ComSite Construction specializes in the installation, troubleshooting, and maintenance of communications and power transmission systems throughout the United States and the world. Our customers are primarily governmental agencies, utilities, Fortune 500 companies and international corporations. Visit Site
In the SOHO (small office / home office), this is a standard device, because there's usually a single data service provided to the occupancy the business uses. With that service, the business provides Internet service to the workstations. Prior to the advent of Wi-Fi, this was via Ethernet cable typically strung up overhead above a drop ceiling. And it ran from a router plopped on someone's desk. Today, the same flexible (or temporary) configuration is done wirelessly and the desktop antenna replaces the mess of cables.
We stock these for 802.11A, 802.11b, 802.11G, 802.11N networks. Those are based on the evolving IEEE 802.11 standard. Many installations are migrating from the 802.11G standard to the 802.11N standard as they replace existing equipment or add new, because 802.11N provides greater range and bandwidth (throughput).
You can easily reduce the coverage of the device by making any of a few simple errors. So that you don't make those errors, follow these tips.
Try to be central. A common mistake is sticking the device in a corner, typically where the facility's broadband service enters the building. This can put most of the coverage outside of your office, leaving weak signals in some areas.
Install a shelf for it. That's right. Buy a small wall shelf kit and put the device up high.
Avoid noise sources. Don't put it next to another source of RF.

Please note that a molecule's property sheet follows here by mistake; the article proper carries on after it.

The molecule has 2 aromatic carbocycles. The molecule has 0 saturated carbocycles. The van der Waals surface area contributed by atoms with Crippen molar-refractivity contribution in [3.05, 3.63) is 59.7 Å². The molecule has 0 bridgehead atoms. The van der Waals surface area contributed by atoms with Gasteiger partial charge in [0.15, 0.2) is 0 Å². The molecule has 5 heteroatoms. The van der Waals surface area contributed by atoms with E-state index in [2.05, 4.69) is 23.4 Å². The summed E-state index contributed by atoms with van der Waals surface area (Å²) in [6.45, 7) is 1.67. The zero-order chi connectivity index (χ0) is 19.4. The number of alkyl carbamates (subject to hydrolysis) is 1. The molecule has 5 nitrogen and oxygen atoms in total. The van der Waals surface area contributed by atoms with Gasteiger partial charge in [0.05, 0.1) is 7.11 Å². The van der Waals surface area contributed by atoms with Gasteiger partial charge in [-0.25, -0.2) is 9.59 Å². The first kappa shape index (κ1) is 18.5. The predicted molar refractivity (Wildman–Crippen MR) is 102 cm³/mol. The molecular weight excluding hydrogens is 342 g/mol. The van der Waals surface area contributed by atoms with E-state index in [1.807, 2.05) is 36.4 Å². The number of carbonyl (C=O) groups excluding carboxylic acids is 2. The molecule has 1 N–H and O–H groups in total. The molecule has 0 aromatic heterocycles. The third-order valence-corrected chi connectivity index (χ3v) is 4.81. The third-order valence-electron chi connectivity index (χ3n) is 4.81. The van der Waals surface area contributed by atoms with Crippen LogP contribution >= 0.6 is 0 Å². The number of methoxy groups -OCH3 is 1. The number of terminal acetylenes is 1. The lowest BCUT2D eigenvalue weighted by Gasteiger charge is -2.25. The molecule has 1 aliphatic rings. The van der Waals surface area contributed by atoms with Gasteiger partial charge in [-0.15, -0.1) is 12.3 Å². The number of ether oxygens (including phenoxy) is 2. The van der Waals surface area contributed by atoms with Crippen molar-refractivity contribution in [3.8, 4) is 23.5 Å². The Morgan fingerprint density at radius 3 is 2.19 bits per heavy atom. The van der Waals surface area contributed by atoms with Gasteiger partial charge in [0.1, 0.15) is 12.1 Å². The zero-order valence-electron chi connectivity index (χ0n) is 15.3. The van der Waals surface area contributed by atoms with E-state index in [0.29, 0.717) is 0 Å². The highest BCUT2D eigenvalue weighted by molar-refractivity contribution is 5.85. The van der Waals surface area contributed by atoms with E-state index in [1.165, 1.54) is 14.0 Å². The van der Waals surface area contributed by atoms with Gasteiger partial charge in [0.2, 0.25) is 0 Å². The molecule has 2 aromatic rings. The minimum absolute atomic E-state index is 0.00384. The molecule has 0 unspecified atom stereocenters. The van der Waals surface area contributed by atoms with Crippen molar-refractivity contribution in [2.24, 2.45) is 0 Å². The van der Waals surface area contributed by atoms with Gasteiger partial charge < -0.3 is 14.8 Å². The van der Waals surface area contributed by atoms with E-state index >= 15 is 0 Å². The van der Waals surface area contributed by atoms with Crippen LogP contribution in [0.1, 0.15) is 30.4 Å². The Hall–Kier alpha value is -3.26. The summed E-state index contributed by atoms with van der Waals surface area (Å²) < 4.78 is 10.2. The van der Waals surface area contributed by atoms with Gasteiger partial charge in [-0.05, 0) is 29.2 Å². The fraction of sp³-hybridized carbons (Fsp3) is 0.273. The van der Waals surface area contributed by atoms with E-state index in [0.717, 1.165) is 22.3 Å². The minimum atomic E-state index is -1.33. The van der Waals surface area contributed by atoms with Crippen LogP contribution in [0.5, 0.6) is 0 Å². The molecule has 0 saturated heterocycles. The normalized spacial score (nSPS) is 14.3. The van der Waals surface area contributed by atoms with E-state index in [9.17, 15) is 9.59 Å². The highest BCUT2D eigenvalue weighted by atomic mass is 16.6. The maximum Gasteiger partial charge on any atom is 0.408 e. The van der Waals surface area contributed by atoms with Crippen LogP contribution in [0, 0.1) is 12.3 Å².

Avoid RF absorbers and blockers. Steel columns and other obstacles can greatly diminish signal strength.
Be sure you properly route and support the Ethernet cable to this device.
Route and support the power cable. One reason people stick these things in the corner is that's where the AC outlet is. Provide a new outlet just for this, so you can put it where you want it. You can buy easy to install surface mount raceway for this purpose.
Some system administrators use a combination of long SSID and complex password when setting up a wireless system. This is a mistake, because a long SSID makes it difficult to add some devices (such as mobile devices with virtual keyboards). Use a short SSID, and let the system manage the password for you.
This brings up another question. Do you need a secure network at all? The answer depends on what your network is used for. If you have clients or customers visiting your premises and you provide broadband access for them, then make it a public network. But for your own internal usage, go with a secure network. Many automotive dealers and repair shops, for example, now have exactly this kind of arrangement.
When network devices fail, many people think it's because of "dirty power" from the utility. While a power spike can certainly knock out network equipment, in small offices the main cause of failure is heat. People stack the router on top of the modem on top of the VOIP switch, all of which are housed in a little cabinet and buried under paper. Don't stack devices, and don't stick them in a cabinet.
Allow for airflow around your network devices (and around your workstations, too). Workstations are often placed on the floor, under a desk. This means their fans suck in dust and you end up replacing a computer at the worst possible time (typically, just as a deadline is looming). While network devices almost never have fans, they also need to be kept up off the floor.
But if heat rises, won't the floor be the coolest place? Yes, heat rises. But dust settles. And an insulating layer of dust on your electronics does not help them stay cool. Mount network devices where they can be seen and are likely to be kept clean.